On the morning of the 29th (July) I cut the West Point railroad at Palmetto, and thoroughly destroyed Macon railroad for two and a half miles at Lovejoy's; removed telegraph wire for five miles, and burned two trains.  I also burned about 100 bales of cotton, and over 500 wagons, including headquarters trains of nearly their whole army, Hardee's entire transportation and the cavalry command supply train; killed about 800 mules and captured 72 commissioned officers and 350 men.  Wheeler was between McDonough and the road when I cut it.  Fought Jackson's division near Lovejoy's, and repulsed them; was forced to return by the way of Newnan, and found infantry there.  I cut the railroad and telegraph, and four miles out was attacked by Jackson's, Wheeler's, and Roddey's commands, and, finally, by infantry, two brigades that had been stopped there on their way to Atlanta; smashed Ross' Texas brigade in trying to break through to the river, capturing General Ross, with all his horses and men.  I was finally completely surrounded, and compelled to abandon everything that would impede me in order to cut my way through.  I ordered Colonels Croxton and Torrey to cut through with their brigades.  I took Colonel Jones with me and got through 1,200 men by a charge in column, and crossed the river below Franklin.  I have not heard from Croxton's or Torrey's commands, but suppose that they go out, as they made the attempt while I was fighting.  Colonel Dorr, Colonel Torrey, Major Austin wounded; Major Paine killed; Harrison missing, supposed a prisoner.  My loss very heavy.  No co-operation from Stoneman.  Will be in Marietta to-morrow.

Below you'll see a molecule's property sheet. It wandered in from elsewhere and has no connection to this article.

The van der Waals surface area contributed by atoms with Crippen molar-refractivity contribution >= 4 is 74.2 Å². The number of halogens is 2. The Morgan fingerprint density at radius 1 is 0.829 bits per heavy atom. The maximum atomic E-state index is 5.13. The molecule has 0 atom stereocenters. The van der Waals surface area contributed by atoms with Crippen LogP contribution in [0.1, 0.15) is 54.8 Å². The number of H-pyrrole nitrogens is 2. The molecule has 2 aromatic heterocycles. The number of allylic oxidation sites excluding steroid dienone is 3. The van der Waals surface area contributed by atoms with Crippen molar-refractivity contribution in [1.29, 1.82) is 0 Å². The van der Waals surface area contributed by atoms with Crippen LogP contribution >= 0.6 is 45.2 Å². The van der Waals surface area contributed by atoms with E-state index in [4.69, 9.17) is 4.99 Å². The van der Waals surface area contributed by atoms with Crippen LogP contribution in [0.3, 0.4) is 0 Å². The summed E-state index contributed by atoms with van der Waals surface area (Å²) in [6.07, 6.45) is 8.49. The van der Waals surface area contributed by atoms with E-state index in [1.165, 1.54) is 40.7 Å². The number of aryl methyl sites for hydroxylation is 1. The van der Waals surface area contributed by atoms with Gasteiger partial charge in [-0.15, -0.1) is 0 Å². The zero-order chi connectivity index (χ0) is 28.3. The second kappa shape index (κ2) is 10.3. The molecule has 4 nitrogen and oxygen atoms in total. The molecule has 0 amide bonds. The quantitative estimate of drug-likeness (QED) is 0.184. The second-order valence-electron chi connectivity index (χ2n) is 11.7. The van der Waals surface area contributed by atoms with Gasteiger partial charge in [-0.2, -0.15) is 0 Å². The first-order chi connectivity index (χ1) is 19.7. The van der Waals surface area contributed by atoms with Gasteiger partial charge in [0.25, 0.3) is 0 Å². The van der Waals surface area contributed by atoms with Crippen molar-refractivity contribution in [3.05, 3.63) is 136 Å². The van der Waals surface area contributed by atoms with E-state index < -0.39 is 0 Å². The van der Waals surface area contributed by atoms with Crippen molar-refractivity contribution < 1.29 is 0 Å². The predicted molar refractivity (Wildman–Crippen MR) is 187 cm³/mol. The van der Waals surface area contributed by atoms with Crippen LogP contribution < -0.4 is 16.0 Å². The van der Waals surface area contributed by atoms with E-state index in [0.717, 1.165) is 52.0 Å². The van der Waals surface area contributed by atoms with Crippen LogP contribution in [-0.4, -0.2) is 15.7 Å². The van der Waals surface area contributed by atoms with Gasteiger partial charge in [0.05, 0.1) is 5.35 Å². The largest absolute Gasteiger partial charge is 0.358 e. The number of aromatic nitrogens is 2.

E. M. McCook
Maj. Gen. W. T. Sherman.


First Brigade, First Cavalry Division,
Kingston, Ga., August 20, 1864.

At Newnan Colonel Harrison's brigade took the rear, and we followed the artillery in rear of the Second Brigade.  Several miles southwest of Newnan, the general commanding the division rode back to the head of my brigade, advised me that the enemy were in front and on our right flank, and directed me to put my command in position, covering a road leading to the right.  The regiments were wheeled right into line, the Eighth Iowa on the left, the First Tennessee on the right, and what of the Fourth Kentucky was there in the center.  The whole dismounted and moved forward 100 yards.  Skirmishing began and continued some time in front of my right and of the brigade on the right; the latter were ordered forward, the enemy soon driven off, and I was ordered to mount my brigade and move on.  The general commanding the division informed me that the rebels were on the road in front and between us and the advanced brigade.  He directed me to send a regiment down the road to open communication.  The Eighth Iowa, Major Root commanding, moved on, passing the pack-train and prisoners, and charging in column of fours down the road, which led through and almost impenetrable forest.  The enemy had planted himself across this road and determined to hold it.  The Eighth Iowa dashed upon them and drove them out, captured a number of prisoners and a large number of horses, and finally forced their way through.  The enemy, however, who were dismounted and hidden in the dense woods on either side of the road closed upon the flanks of the charging column, severing and driving it either way.